When you start learning the guitar, it’s not long before you come across the musical alphabet: A B C D E F G. Having played a few tunes using these notes, you’ll soon notice that some frets are missed out. Take the high-E string, for example. Fret 1 is F, then you skip the next fret on your way to G on fret 3.
What about those in-between notes?
Back in the mists of Western musical history, when notes were named, only the 7 notes A to G were used. Actually, that’s not entirely true, there was another note, H, but we don’t use that name anymore. The in-between notes weren’t used, so they didn’t get named.
Sometime around the 17th and 18th century, the twelve notes of the octave that we use today were set, but instead of give some handy letter names to the extra 5 notes, instead two symbols were added.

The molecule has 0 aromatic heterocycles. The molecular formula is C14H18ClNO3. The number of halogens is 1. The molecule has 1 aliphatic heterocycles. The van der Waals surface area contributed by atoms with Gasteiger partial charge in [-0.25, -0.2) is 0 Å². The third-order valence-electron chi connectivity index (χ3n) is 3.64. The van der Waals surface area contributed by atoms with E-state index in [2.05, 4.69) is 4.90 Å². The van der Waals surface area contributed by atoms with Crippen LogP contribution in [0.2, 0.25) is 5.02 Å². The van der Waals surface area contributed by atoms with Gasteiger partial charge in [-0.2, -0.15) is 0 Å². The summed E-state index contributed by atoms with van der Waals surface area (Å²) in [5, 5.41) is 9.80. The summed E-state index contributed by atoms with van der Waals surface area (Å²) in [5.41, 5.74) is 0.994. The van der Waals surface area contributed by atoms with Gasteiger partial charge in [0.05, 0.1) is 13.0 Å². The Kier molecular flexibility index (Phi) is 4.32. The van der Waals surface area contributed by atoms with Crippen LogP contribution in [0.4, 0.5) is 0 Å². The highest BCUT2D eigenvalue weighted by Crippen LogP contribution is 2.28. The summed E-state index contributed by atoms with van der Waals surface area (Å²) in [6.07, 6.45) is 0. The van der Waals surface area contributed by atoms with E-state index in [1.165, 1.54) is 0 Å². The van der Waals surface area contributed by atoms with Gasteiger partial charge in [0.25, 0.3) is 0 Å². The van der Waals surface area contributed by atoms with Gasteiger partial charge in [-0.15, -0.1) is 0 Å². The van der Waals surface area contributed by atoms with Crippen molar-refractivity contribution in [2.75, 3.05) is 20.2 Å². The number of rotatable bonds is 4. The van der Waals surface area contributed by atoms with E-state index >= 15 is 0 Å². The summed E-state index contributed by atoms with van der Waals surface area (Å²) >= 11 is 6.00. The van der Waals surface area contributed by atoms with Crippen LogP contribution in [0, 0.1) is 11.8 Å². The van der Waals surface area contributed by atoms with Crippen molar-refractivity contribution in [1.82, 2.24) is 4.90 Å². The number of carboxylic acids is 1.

The hashtag-looking symbol is a sharp sign and the odd-b-shaped symbol is a flat sign.
The sharp sign indicates the note one fret higher. The flat sign indicates the note one fret higher.
All the in-between notes can be described using either sign. For example, that second fret note on the high-E string could be called F-sharp (F#) or G-flat (Gb).
The link below is to a free single page PDF explanation of this for the guitar. Enjoy!